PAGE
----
If Christ had celebrated the Paschal supper in the days of David [1 Sam. 4:18; 20:25-34] or Solomon [1 Kings 2:19; 10:19; 2 Kings 4:10; 2 Chron. 9:18], before the custom of sitting at table in beds entered among the Jews [as a cultural custom], He had used the gesture of upright sitting, as the Jews did then and as the Jews do at this day when they celebrate the Paschal supper.”


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On the Bread

Quotes

John Weemes

The Christian Synagogue…  (London, 1623), 3rd bk., ch. 2, ‘Of the Illustration of Doctrine by Comparisons’, p. 281

“In every comparison there must be some dissimilitude.

…‘Proportions are alike, but not the same.’  Christ’s body is not divided in parts as the bread; therefore there is no analogy betwixt Christ crucified and the bread?  It follows not, for similitudes disagree in some things.

Similitudes are not to be taken from things altogether different: as an ancient writer makes a comparison betwixt the ten plagues of Egypt and the Ten Commandments: so those who make the comparison betwixt the 70 disciples and the 70 palm trees; the 12 fountains and the 12 apostles: here the comparison is far sought.

The comparison must agree in the main point, else it is not a comparison;”

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Thomas Watson

The Holy Eucharist, or, The Myystery of the Lord’s Supper Briefly Explained...  (London, 1668), ‘The Mystery of the Lord’s Supper’, pp. 7-9

“Question:  Why did Christ take bread rather than any other element?

Answer: … 2. Christ took bread because of the analogy; Bread did nearly resemble Him, John 6:48, ‘I am that bread of life.’  There is a threefold resemblance:

1. Bread is useful.  Other comforts are more for delight than use.  Music delights the ear, color, the eye, but bread is the staff of life.  So is Christ useful.  There is no subsisting without Him, John 6:57, ‘He that eateth Me, even he shall live by Me.’

2. Bread is satisfying.  If a man be hungry, bring him flowers or pictures, they do not satisfy, but bread does satiate.  So Jesus Christ the bread of the soul, satisfies; He satisfies the eye with beauty, the heart with sweetness, the conscience with peace.

3. Bread is strengthening, Ps. 104:15, ‘Bread which strengthens man’s heart.’  So Christ, the bread of the soul, transmits strength.  He strengthens us against temptations, He gives strength for doing and suffering work.  He is like the cake the angel brought to the prophet, 1 Kings 19:8, ‘He arose and did eat, and went in the strength of that meat forty days, and forty nights, unto Horeb the Mount of God.'”

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Latin Articles

Alsted, Johann Heinrich – IV. ‘What Kind of Bread is to be used in the Sacred Supper?’  [Common bread, or in necessity, something befitting the spiritual design of the institution]  in Polemical Theology…  (Hanau, 1620; 1627), pt. 5, ‘An Examination of the Controversies which are now agitated in these times between Evangelicals, which are commonly called Lutherans & Calvinists’, Class 7, Controversies on the Holy Supper, p. 662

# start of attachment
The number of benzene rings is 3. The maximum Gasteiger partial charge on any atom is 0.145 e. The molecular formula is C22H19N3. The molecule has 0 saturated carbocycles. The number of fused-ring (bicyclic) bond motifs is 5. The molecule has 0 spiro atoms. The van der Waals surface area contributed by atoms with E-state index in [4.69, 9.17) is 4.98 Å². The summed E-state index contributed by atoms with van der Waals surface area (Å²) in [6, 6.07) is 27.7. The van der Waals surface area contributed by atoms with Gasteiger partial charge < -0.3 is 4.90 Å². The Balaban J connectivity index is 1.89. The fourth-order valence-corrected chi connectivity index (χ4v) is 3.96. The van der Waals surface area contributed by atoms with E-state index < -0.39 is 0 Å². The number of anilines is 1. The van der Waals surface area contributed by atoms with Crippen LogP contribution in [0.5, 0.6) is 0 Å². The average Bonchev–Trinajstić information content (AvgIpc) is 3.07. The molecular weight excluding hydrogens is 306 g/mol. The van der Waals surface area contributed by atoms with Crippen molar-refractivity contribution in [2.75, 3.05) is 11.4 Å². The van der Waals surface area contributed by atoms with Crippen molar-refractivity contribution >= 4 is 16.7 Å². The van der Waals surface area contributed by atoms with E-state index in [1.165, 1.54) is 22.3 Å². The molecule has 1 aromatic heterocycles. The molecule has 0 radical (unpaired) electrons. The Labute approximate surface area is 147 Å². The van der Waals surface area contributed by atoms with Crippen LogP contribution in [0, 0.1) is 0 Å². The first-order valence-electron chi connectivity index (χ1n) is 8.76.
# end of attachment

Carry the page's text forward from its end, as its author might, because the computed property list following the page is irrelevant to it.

Alsted (1588-1638) was a German reformed professor of philosophy and theology at Herborn.

Voet, Gisbert – Question 5, ‘What if there is not enough of any bread made out of wheat, wheat flour, barley, spelt, oats or typha[?], may bread made out of another material be used?  I respond: that is to be administered as far as it is analogous to our bread, in place of it providing either that out of rice, beans, peas, chestnuts, or fruits of a tree… or a root of the earth.’  in Ecclesiastical Politics, vol. 1  (Amsterdam, 1663-1676), pt. 1, bk. 2, tract 2, Section 4, ’Of the Administration of the Lord’s Supper’, ch. 1, ‘Of the Symbols, or the Elements (so Called)’, pp. 732-3

Voet (1589-1676) was a professor of theology at Utrecht.

De Moor, Bernardinus – On the Bread, p. 575 of section 5  in ch. 31, ‘Of the Sacred Lord’s Supper’  in A Continuous Commentary on John Marck’s Compendium of Didactic & Elenctic Christian Theology  (Leiden, 1761-1771), vol. 5

De Moor (1709-1780) was a Dutch reformed professor of theology at Franeker and Leiden.


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On Wine

Quotes

William Steuart of Pardovan

Collections & Observations Concerning the Worship, Discipline & Government of the Church of Scotland…  (Edinburgh: W. Gray, 1770), bk. 2, Title 4, section 3, p. 98  Steuart in this work is summarizing the practice of the 1500’s and 1600’s, reformed Church of Scotland.

“…in case a society of Christians should want [lack] the fruits of the vine of all sorts, I cannot think but it might be supplied by some composure as like unto it as could be made: and if any church labored under that invincible necessity, were it not safer for them to [yet] interpret that as a call and warrant to communicate [in the Supper], though wanting [lacking] the fruit of the wine, than to construct it [as] an authorizing them in a perpetual neglect of that sacrament?”

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Andrew Edgar

Old Chuch Life in Scotland  (London, 1885), pp. 147-8

“[Robert] Wodrow states that in his day [late-1600’s to early-1700’s] the wine used at communions in Holland was white wine, and that in Norway and Denmark it was not wine at all that was used but malt liquors.”

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Latin Articles

Alsted, Johann Heinrich – VIII. ‘Whether it be Necessary that Wine be used in the Sacred Supper?  [Not in necessity; something else answering the spiritual institution may be used.]’  in Polemical Theology…  (Hanau, 1620; 1627), pt. 5, ‘An Examination of the Controversies which are now agitated in these times between Evangelicals, which are commonly called Lutherans and Calvinists’, Class 7, Controversies on the Holy Supper, pp. 665